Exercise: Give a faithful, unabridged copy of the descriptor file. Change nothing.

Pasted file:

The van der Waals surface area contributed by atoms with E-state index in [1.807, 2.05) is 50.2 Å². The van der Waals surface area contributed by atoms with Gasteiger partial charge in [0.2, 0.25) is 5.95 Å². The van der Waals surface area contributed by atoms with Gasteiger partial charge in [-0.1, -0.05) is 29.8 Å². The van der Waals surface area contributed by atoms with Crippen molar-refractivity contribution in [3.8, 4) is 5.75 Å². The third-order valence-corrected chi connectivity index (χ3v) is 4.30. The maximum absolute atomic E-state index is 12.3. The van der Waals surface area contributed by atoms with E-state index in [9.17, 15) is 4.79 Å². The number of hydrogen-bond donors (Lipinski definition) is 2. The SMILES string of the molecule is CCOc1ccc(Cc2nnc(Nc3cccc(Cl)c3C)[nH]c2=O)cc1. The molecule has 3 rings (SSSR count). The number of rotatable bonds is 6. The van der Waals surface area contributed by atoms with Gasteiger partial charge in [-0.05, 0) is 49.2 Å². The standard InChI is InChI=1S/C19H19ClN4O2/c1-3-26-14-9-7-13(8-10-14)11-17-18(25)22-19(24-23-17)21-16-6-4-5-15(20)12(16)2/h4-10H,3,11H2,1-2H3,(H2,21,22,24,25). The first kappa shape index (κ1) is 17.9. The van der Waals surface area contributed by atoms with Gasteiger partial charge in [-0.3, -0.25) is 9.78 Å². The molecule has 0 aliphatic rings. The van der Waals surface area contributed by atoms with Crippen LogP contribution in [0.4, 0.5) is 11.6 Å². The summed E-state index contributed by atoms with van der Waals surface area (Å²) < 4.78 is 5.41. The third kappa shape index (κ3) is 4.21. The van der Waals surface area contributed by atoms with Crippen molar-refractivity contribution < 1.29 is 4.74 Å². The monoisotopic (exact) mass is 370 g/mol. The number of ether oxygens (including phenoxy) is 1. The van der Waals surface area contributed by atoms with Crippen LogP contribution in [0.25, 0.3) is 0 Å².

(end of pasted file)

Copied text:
The van der Waals surface area contributed by atoms with E-state index in [1.807, 2.05) is 50.2 Å². The van der Waals surface area contributed by atoms with Gasteiger partial charge in [0.2, 0.25) is 5.95 Å². The van der Waals surface area contributed by atoms with Gasteiger partial charge in [-0.1, -0.05) is 29.8 Å². The van der Waals surface area contributed by atoms with Crippen molar-refractivity contribution in [3.8, 4) is 5.75 Å². The third-order valence-corrected chi connectivity index (χ3v) is 4.30. The maximum absolute atomic E-state index is 12.3. The van der Waals surface area contributed by atoms with E-state index in [9.17, 15) is 4.79 Å². The number of hydrogen-bond donors (Lipinski definition) is 2. The SMILES string of the molecule is CCOc1ccc(Cc2nnc(Nc3cccc(Cl)c3C)[nH]c2=O)cc1. The molecule has 3 rings (SSSR count). The number of rotatable bonds is 6. The van der Waals surface area contributed by atoms with Gasteiger partial charge in [-0.05, 0) is 49.2 Å². The standard InChI is InChI=1S/C19H19ClN4O2/c1-3-26-14-9-7-13(8-10-14)11-17-18(25)22-19(24-23-17)21-16-6-4-5-15(20)12(16)2/h4-10H,3,11H2,1-2H3,(H2,21,22,24,25). The first kappa shape index (κ1) is 17.9. The van der Waals surface area contributed by atoms with Gasteiger partial charge in [-0.3, -0.25) is 9.78 Å². The molecule has 0 aliphatic rings. The van der Waals surface area contributed by atoms with Crippen LogP contribution in [0.4, 0.5) is 11.6 Å². The summed E-state index contributed by atoms with van der Waals surface area (Å²) < 4.78 is 5.41. The third kappa shape index (κ3) is 4.21. The van der Waals surface area contributed by atoms with Crippen molar-refractivity contribution < 1.29 is 4.74 Å². The monoisotopic (exact) mass is 370 g/mol. The number of ether oxygens (including phenoxy) is 1. The van der Waals surface area contributed by atoms with Crippen LogP contribution in [0.25, 0.3) is 0 Å².